Indian Wild Ass

The Indian wild ass or the Indian onager is a subspecies that belongs to the onager family and is native to Southern Asia. In the local Gujarati language, this animal is also called the Ghudkhur and Khur. It has a sandy coat and can have different colourations ranging from a reddish grey fawn to pale chestnut.

The Indian Wild Ass also has an erect dark mane that runs from the back of the head along the neck. The species was well spread throughout western India (present-day Pakistan and Bangladesh) at one point in time. However, it is currently marked as a near-threatened species by the IUCN and is native only to the Indian Wild Ass Sanctuary.

In this article, discussed are the characteristics and status of Indian Wildlife Ass. These facts are important from the perspective of the IAS exam as questions based on Species in News are asked in UPSC prelims.

Preparing for the upcoming civil services exam? Complement it with the links given below:

Number of Indian Wild Ass

The animal had an estimated population of 4038 individuals, as found by the 2009 census. Since then, their population has been on the rise. In December 2014, the census estimated that the population had reached 4451 individuals.

Since 2014, the population of these animals has seen a rise of 34% and amounts to around 6082 individual animals as reported by the census conducted in the March of 2020. The species’ total population is a part of the current affairs that candidates must know by heart.

Threats to the Species

The Indian wild ass was commonly seen throughout the Western Parts of the Indian subcontinent. The reason behind the animal’s disappearance from its habitat remains unknown as the animal was never a hunting target for the Indian royal families. However, history books show that the Mughal Emperors took great pleasure in hunting it.

Secondly, during the late 1950s, Surra, a disease spread by flies, drastically reduced the population of the wild Indian ass. As a result, the population of the Indian Wild Ass had come down to a mere 870 individuals in 1961.

Finally, other threats to the wildlife include:

  • Illegal salt panning activities.
  • Invasive shrubs in their habitat result in the loss of food.
  • Uncontrolled grazing by the Maldhari

Given below are a few other related links for IAS aspirants:

IUCN Red List

TRAFFIC – WWF & IUCN Initiative

CITES – Convention on International Trade in Endangered Species of Wild Flora & Fauna

What are the 7 categories of the IUCN Red List?

Biodiversity – Species, Genetics & Ecosystem

Biodiversity Conservation and its Importance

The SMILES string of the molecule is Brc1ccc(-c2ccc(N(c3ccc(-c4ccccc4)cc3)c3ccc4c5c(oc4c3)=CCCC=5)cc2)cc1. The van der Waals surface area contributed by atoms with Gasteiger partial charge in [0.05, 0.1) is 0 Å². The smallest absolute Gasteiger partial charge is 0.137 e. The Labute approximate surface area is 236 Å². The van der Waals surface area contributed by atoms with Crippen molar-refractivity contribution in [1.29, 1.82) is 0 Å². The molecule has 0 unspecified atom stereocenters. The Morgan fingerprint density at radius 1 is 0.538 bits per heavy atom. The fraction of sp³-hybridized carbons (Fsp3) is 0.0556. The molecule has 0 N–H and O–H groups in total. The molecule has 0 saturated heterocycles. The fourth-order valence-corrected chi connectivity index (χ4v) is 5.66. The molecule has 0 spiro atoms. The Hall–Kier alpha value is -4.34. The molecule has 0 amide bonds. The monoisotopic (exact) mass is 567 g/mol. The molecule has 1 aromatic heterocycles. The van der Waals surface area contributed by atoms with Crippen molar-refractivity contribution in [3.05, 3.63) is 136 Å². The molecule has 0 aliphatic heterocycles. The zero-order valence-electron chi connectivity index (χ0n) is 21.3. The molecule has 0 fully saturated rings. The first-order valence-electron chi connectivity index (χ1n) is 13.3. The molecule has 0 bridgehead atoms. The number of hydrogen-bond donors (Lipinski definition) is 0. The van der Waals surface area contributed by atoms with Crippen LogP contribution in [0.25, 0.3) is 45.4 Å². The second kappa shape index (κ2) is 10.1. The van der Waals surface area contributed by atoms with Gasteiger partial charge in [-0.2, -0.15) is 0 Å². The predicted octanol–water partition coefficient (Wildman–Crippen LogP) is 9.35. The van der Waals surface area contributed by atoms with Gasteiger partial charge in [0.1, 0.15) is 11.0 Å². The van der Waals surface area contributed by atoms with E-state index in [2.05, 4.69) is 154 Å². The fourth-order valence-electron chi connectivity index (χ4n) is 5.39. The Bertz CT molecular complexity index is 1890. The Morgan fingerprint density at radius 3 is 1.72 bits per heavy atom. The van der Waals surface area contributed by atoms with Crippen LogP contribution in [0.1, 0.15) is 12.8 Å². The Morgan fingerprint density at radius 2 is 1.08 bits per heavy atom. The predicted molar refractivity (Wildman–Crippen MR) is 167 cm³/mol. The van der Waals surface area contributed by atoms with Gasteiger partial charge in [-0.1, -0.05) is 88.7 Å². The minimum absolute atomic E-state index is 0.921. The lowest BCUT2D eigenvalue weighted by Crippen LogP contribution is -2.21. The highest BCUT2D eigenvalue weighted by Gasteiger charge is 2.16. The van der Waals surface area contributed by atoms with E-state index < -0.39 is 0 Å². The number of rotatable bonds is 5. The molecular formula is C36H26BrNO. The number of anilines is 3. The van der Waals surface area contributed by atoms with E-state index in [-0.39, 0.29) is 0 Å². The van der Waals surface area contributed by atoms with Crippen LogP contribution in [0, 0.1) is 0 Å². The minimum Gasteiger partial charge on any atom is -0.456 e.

Conservation Measures for the Indian Wild Ass

The Indian wild ass is found in a little area called the Indian Wild Ass Sanctuary in Rann of Kutch, Gujarat. Since the area is arid and prone to drought, water holes were increased to supply water to these animals. In addition to that, the forest department increased fodder plots throughout the forest. These, alongside other measures, have increased the population of these animals. As a result, the species has now been found in other surrounding areas.

Finally, the Thar Desert in Rajasthan could be used as a reintroduction or an alternative site for re-establishing the Indian Wild Ass as recommended by the government of Gujarat and the report by Gujarat Ecological Education and Research Foundation (GEER). Therefore, the aspirants preparing for the IAS exam should keep this information in mind.

Indian Wild Ass Sanctuary

The Indian Wild Ass Sanctuary is located in the little Rann of Kutch in Gujarat, India, and covers an area of 4954 square KMs. This establishment is also known as the Wild Ass Wildlife Sanctuary and was built in 1972 under the 1972 Wildlife Protection Act. The establishment acts as the only home to the endangered Indian Wild Ass and is centred towards preserving the species.

The establishment faces a lot of illegal salt panning activities, which results in a threat to the species in the area. The illegal activity in this region is so widespread that almost 25 % of India’s salt supply comes from this region. Therefore, candidates must note that salt panning is essential for the UPSC syllabus.

Aspirants can visit the linked article and get details about the upcoming government exams that comprise current affairs and general awareness as an important topic in the syllabus.

Other Related Links

Environment And Ecology Notes For UPSC

Topic-Wise GS 3 Questions for UPSC Mains

UPSC Prelims Previous Year Environment and Ecology Questions

Environment & Ecology Questions in UPSC Mains GS-3

Environment Questions & Answers for UPSC

UPSC MCQ On Environment – IAS Prelims

Frequently Asked Question on the Indian Wild Ass


What is the IUCN?

The International Union for Conservation of Nature (IUCN) is an international organization that conserves nature and the sustainable use of natural resources. The IUCN, founded in France on the 5th of October 1948, has been operating worldwide for 73 years.


What is the Wildlife Protection Act of 1972?

The Indian Parliament devised the Wildlife Protection Act of 1972 to protect and conserve the various species of flora and fauna in the country. The Wildlife Act was enacted on the 9th of September 1972.


Who are the Maldharis?

The Maldharis are a tribal herders’ community located in the Gir Forest region in the Junagadh District in Gujarat. They are also recognised as the traditional dairymen of the region who supplied milk to the royal palaces. The term Maldhari is occupational and defines people from various castes and communities.


Leave a Comment

Your Mobile number and Email id will not be published.